First, let me say that I pretty much have never gone along with the crowd. I was born in the early 50s, so I saw the craziness of the 60s and the ridiculous fashions of the 70s. I never engaged in that stuff, so perhaps that is why I have never understood the emphasis on the rule of thirds, and I never will. I always have to come to my own conclusions, and don't like being told how to do something as if I cannot think for myself. In fact I feel that the rule of thirds was created by someone who felt they were a bit smarter than the rest of the crowd, and this was their way to educate you quickly. It's origins date back decades, but who is to say that it is correct? In my opinion it is not. The rule might be good for many of us on the right occasion, but it assumes that everyone takes pictures for the same reason (one picture is no different than the next), and/or has no idea how to compose a shot. I take my picture based on a lot of things, and while taking the picture I ask myself some simple questions. First, and foremost is the question why am I taking the picture? Is it a picture of my wife, or a picture of the ocean with my wife in the picture? That makes all of the difference in the world. Sometimes you take a picture to put yourself or friends at a location (like vacation pictures). Now I am not saying that many of your pictures won't be using the rule of thirds, what I am saying is that you should think about what you want to show people when they see the picture you have taken. If you try to apply the rule of thirds all the time you are going to have some crap pictures. The same rule is used in video and I actually saw a video demonstrating this with a boring background. The talent centered version was actually better because in the rule of thirds version you could see more of the boring and busy background. The guy making the video didn't see that. Pretty funny. I have experimented with this a bit and the average person sees little difference between a centered subject and rule of thirds subject. In those cases where the background is interesting they sometimes prefer the thirds version, but not always! This is especially true with picture of people you know. Some people tend to look at the person and pay less attention to the background (and vice versa). Sometimes my wife doesn't like a picture because she doesn't like the outfit she is wearing and pays no attention to composition.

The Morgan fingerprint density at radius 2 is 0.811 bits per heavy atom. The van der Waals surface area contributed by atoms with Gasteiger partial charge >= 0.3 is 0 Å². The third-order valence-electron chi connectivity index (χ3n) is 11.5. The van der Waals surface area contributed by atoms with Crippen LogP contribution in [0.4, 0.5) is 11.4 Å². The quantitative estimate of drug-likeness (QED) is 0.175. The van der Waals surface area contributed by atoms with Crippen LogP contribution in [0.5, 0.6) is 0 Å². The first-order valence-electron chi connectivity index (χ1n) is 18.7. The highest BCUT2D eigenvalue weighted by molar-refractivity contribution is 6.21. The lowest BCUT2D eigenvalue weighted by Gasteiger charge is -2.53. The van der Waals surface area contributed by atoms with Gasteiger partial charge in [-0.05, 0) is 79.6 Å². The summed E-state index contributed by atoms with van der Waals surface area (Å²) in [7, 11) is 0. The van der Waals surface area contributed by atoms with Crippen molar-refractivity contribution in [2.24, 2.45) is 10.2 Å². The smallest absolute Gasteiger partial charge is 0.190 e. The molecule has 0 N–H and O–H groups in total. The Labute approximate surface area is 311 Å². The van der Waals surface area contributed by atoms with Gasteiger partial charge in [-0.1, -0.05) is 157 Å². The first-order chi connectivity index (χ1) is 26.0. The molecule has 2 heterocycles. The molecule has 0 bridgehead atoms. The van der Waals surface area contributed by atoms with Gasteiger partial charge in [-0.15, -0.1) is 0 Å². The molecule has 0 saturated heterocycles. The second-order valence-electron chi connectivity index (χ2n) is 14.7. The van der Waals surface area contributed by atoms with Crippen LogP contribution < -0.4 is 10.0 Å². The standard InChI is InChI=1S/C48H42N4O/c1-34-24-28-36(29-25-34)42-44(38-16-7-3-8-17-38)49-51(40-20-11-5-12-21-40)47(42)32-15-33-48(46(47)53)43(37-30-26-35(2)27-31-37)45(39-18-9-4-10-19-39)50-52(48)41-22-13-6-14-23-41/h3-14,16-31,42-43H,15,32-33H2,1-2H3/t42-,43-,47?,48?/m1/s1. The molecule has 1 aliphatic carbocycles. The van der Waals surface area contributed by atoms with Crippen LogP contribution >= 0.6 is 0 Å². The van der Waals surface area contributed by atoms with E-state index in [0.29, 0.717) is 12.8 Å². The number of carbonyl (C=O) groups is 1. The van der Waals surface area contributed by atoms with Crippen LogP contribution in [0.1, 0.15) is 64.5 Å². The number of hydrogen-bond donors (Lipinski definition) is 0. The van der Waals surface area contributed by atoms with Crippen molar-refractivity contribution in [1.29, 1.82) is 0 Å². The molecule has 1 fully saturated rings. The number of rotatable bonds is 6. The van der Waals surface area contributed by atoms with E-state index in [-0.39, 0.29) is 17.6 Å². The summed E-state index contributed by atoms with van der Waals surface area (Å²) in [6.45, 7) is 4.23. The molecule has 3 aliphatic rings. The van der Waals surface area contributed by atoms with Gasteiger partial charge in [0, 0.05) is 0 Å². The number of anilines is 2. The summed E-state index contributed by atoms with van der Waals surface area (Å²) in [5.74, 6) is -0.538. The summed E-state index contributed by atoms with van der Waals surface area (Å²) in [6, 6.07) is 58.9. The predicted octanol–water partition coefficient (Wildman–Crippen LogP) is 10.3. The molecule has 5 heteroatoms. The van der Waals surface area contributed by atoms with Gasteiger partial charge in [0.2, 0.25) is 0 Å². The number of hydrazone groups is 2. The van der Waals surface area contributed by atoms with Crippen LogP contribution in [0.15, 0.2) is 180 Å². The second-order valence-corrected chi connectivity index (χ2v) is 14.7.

Let's take a look at the picture of the squirrel. I was out for a walk to get some fall color pictures. I love the curiosity of squirrels and some of the crazy stuff they do, and I never fail to take a picture of one when I have the opportunity. In this case I wanted to get the picture of the squirrel with the fall colors. To do that I had to place him to the left of the picture. I didn't place him to the right because the background wasn't as good. So in this case the picture was driven by the background and color. If I centered the tree I felt it was too drastic, and almost created a split in the picture. The anchor point to the picture is the tree and the subject is a squirrel on a fall day. I got the photograph I felt was composed the best and there it sat in my picture folder for 5 years before I did anything with it.